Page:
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Bottom Line: Estate Tax Is A Lousy Tax

I am a registered Democrat and an estate planner, but I would like to see the estate tax repealed. I simply think it's a lousy tax.

It's a lousy tax because it often asks us to know the unknowable, which is how much something is worth. Sure, some things like money and publicly traded stocks are easy to value. But what about bonds that have no established market? Collectibles? Real estate? Interests in closely held businesses?

We must perform appraisals to get values for these types of assets. Appraisals are just estimates. If you don’t think those estimates can vary much, read some of the cases that go to Tax Court involving disagreements between taxpayers and the Internal Revenue Service. Two taxpayers in identical situations can pay widely varying taxes, depending on the luck of the draw.

Income taxes are based on real transactions that are almost always easily valued. You collect $10 of wages or capital gains, you pay tax on $10. Valuation arguments on income are rare.

It’s also a lousy tax because it seeks to arbitrarily redistribute wealth in society. If you think Bill Gates has too much money and power, why wait until some of it goes to his children before taking it away? If his children are fools when it comes to money, they will soon be parted. If not, what is the problem? Does the fact that his children inherit great wealth somehow reduce the opportunity for the rest of us to succeed?

Of course, much of Bill Gates’ wealth has never been taxed because it is held in appreciated Microsoft stock. The practical approach is to tax that appreciation as capital gains, either at Gates’ death or, more sensibly, when his heirs sell the stock and have some cash with which to pay the tax.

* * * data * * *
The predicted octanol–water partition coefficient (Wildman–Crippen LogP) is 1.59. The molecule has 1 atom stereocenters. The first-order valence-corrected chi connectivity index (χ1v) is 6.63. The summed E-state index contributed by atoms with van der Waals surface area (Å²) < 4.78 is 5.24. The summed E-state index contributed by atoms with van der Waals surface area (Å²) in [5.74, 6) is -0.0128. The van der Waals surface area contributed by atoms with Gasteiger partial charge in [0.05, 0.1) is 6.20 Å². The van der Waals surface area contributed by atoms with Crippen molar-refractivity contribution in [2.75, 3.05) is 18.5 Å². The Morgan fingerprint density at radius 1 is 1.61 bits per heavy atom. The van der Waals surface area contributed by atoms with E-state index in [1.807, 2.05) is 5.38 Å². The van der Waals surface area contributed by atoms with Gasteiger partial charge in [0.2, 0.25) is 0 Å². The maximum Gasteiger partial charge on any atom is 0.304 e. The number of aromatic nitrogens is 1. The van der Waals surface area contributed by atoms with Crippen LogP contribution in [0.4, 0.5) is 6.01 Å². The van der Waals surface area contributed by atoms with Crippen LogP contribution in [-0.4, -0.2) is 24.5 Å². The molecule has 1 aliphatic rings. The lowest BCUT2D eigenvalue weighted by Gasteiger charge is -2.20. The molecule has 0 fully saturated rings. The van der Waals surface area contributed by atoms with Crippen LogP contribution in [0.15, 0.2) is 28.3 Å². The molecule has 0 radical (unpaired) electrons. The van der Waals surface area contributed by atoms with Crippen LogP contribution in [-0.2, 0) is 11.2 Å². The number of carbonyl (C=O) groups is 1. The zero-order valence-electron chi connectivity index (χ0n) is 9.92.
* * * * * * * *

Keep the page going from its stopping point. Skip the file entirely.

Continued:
Finally, it’s a lousy tax because it induces a lot of transactions that otherwise would never occur. We should buy insurance because we have some economic value that needs protection. We should establish trusts because some assets require that form of management. We should make gifts to children and charities because we deem this to be the best use of our resources. We should not be impelled to do any of these things because the government threatens to grab most of what we have accumulated if we do not.

I am not the least bit worried about my estate planning business drying up. In the short term, I will have all I can do to help clients plan for any reform or repeal of the tax, and the possibility of a future change in policy. Down the road, it will be nice to focus more attention on helping each client build an estate and deploy it wisely, rather than just keeping some of it in the family.

For more on this topic, click on these related articles from the April issue of Sentinel:

Larry M. Elkin is the founder and president of Palisades Hudson, and is based out of Palisades Hudson’s Fort Lauderdale, Florida headquarters. He wrote several of the chapters in the firm’s most recent book, The High Achiever’s Guide To Wealth. His contributions include Chapter 1, “Anyone Can Achieve Wealth,” and Chapter 19, “Assisting Aging Parents.” Larry was also among the authors of the firm’s previous book, Looking Ahead: Life, Family, Wealth and Business After 55.